Wray Defends FBI Against Trump's Twitter Attacks

Cheryl Sanders
December 10, 2017

FBI Director Christopher Wray was the man testifying before the committee on Thursday morning, but - at least for the Republican congressmen present - it was special counsel Robert Mueller in the spotlight.

True enough, but the question is whether such a perception is fair or the result of politically motivated exaggeration by the president and his supporters.

"We need to depose Peter Strzok", Jordan said, adding that the Judiciary Committee also needs to talk to Bruce Ohr, a senior Justice Department official who was demoted this week amid an ongoing investigation into his contacts with the opposition research firm responsible for dossier. That comes as no surprise - the attacks on the Federal Bureau of Investigation fit a clear pattern of misdirection and deflection by the Trump administration and its GOP allies on the issue of Russian meddling in the 2016 election.

Wray has stayed mostly under the radar in his first months on the job and has subtly tried to distance himself from Comey, who was widely criticized for publicly announcing that Hillary Clinton shouldn't face criminal charges for her use of a private email server. Trump has made a similar accusation.


"After years of Comey, with the phony and dishonest Clinton investigation (and more), running the FBI, its reputation is in Tatters - worst in History!" Their claim isn't supported by any evidence, however, just their deep, abiding belief that Clinton should not have been let off the hook.

Strzok's alleged conduct is now the subject of a probe by the Justice Department's inspector general. "Your responsibility is not only to defend the bureau but to push back against the president when he is so clearly wrong, both on the facts and as a matter of principle", Nadler told Wray.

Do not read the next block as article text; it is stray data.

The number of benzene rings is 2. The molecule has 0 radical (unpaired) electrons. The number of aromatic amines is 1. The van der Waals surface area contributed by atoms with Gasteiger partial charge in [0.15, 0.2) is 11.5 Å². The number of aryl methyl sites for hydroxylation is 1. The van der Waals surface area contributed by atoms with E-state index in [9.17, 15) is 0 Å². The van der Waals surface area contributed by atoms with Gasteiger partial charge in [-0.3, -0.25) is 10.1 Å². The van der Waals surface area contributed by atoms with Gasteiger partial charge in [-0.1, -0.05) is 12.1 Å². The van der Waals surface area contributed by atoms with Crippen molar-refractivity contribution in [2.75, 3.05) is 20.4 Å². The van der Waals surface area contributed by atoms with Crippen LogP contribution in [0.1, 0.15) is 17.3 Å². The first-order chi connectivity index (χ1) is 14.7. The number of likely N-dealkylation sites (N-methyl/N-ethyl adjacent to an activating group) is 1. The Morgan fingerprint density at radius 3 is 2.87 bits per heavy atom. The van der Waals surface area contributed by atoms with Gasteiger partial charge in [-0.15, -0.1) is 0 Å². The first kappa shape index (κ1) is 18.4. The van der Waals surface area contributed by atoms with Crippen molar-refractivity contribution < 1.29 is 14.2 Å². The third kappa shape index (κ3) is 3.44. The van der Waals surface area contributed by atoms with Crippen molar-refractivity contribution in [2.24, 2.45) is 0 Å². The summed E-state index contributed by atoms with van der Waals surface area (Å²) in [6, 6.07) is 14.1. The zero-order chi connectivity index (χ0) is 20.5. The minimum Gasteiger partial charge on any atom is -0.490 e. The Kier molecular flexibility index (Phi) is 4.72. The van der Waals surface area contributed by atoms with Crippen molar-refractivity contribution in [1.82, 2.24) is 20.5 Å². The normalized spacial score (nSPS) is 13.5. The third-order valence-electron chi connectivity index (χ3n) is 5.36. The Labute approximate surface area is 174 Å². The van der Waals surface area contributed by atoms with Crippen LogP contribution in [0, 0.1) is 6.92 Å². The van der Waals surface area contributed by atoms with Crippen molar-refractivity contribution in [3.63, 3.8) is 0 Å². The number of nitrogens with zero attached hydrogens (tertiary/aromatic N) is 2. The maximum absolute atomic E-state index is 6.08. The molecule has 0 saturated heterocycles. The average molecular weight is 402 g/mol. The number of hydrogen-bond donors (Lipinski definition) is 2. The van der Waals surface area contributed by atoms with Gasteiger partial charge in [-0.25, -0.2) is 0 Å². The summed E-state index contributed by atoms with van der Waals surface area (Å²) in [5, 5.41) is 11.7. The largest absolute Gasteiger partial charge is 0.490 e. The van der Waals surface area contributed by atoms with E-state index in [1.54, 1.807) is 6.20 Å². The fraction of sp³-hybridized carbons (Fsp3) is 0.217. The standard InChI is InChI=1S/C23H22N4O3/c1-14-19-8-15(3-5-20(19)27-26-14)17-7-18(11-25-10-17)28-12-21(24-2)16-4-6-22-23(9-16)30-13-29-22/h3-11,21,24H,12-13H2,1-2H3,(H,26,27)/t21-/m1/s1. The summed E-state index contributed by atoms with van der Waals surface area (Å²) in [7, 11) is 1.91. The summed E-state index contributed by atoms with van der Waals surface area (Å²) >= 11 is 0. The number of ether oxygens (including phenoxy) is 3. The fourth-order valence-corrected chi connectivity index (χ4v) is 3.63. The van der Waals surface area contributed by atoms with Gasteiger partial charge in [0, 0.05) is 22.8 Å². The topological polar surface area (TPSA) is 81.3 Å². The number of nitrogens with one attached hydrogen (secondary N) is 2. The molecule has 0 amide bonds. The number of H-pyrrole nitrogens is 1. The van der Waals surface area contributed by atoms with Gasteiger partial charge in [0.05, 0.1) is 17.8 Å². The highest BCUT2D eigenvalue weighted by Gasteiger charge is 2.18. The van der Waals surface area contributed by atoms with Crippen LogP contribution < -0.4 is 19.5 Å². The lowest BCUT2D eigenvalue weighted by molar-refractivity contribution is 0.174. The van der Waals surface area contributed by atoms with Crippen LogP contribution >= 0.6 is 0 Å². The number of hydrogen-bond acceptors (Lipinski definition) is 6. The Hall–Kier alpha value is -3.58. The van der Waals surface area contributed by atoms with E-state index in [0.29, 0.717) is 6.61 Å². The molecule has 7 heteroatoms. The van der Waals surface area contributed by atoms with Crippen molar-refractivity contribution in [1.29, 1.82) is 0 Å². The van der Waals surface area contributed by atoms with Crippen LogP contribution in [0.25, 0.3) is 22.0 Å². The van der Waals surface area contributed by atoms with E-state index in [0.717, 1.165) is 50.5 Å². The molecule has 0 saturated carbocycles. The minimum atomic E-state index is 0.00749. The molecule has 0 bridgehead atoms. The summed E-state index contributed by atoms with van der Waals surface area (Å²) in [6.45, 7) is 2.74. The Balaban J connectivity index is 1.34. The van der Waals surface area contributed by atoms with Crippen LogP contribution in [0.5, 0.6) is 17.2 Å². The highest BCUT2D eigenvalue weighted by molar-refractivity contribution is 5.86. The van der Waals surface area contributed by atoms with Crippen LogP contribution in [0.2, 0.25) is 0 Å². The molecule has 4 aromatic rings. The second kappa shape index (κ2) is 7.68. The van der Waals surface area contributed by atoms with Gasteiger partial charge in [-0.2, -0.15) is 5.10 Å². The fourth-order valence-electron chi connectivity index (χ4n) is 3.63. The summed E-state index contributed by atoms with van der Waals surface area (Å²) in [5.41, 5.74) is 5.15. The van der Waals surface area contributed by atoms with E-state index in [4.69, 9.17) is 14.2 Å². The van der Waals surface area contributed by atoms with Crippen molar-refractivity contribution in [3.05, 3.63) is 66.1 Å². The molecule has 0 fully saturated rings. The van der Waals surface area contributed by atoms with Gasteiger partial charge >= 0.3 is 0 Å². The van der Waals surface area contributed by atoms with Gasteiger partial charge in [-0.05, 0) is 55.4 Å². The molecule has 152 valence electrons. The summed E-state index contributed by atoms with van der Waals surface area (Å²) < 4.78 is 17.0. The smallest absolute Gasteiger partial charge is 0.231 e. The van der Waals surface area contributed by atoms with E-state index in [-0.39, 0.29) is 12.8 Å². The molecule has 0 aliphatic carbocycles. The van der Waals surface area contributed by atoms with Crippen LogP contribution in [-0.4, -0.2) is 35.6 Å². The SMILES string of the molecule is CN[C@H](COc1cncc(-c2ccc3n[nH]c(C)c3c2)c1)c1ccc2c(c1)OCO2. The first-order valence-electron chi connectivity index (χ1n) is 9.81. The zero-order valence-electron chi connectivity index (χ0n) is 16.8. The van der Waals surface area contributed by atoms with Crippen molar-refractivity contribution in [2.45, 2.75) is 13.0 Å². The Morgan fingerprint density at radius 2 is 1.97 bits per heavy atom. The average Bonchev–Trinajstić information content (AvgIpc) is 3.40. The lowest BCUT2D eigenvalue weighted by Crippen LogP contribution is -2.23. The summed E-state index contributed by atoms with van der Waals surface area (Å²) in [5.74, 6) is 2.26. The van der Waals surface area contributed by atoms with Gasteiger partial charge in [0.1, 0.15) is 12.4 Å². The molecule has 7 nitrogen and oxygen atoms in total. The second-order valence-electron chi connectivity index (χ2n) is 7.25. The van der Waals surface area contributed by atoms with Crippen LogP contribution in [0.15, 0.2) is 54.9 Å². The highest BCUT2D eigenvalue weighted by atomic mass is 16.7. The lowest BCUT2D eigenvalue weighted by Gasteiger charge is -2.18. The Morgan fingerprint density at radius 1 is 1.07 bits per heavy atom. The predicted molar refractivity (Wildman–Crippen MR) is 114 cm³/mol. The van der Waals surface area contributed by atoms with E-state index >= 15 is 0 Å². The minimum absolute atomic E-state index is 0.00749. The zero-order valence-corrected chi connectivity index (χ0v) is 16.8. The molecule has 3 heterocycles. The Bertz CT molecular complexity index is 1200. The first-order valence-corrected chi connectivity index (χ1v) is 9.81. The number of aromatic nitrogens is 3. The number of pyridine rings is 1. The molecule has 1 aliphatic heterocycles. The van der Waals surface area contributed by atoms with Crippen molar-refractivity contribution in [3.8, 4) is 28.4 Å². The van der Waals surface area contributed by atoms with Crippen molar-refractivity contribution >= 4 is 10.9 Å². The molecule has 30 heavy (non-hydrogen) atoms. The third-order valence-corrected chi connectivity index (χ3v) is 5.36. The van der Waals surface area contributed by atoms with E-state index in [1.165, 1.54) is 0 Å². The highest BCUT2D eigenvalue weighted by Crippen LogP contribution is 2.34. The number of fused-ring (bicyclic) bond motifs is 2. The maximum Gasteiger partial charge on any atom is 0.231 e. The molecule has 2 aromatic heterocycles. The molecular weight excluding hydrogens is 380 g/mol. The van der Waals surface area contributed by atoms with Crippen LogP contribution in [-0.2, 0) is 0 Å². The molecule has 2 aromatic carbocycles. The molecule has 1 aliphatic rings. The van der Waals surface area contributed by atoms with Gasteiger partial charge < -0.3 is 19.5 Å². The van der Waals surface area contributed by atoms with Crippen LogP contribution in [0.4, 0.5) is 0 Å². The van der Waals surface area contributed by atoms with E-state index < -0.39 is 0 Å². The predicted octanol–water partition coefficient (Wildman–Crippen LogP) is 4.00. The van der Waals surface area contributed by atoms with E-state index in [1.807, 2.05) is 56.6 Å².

Even if Strzok didn't violate any Justice Department regulation, expressing political opinions may have been indiscreet in light of the sensitivity of the investigation.

And Trump's firing of Comey while he led the Russian Federation probe shows what can happen to a director who antagonizes the president.


The director also noted that investigators have a harder time alerting potential hacking victims when attackers set their sights on targets that aren't under the government's direct control. Deputy Atty. Gen. Rod Rosenstein - whom Trump put in office - is perfectly capable of deciding whether there is any reason to revisit the Clinton case.

The agent, Peter Strzok, was removed in July from the investigation being run by special counsel Robert Mueller, who is looking into possible coordination between Trump associates and Russian agents during last year's election.

Mr Trump denies that his team colluded with Moscow. The unmasking allegations have proved to be a non-scandal too. Trump said, referencing former FBI Director James Comey, whom he fired in May.

Another Republican, Matt Gaetz of Florida, pointed out that a senior prosecutor on Mr. Mueller's team, Andrew Weissmann, had praised Sally Q. Yates, the former deputy attorney general who defied Mr. Trump over his travel ban and was sacked.


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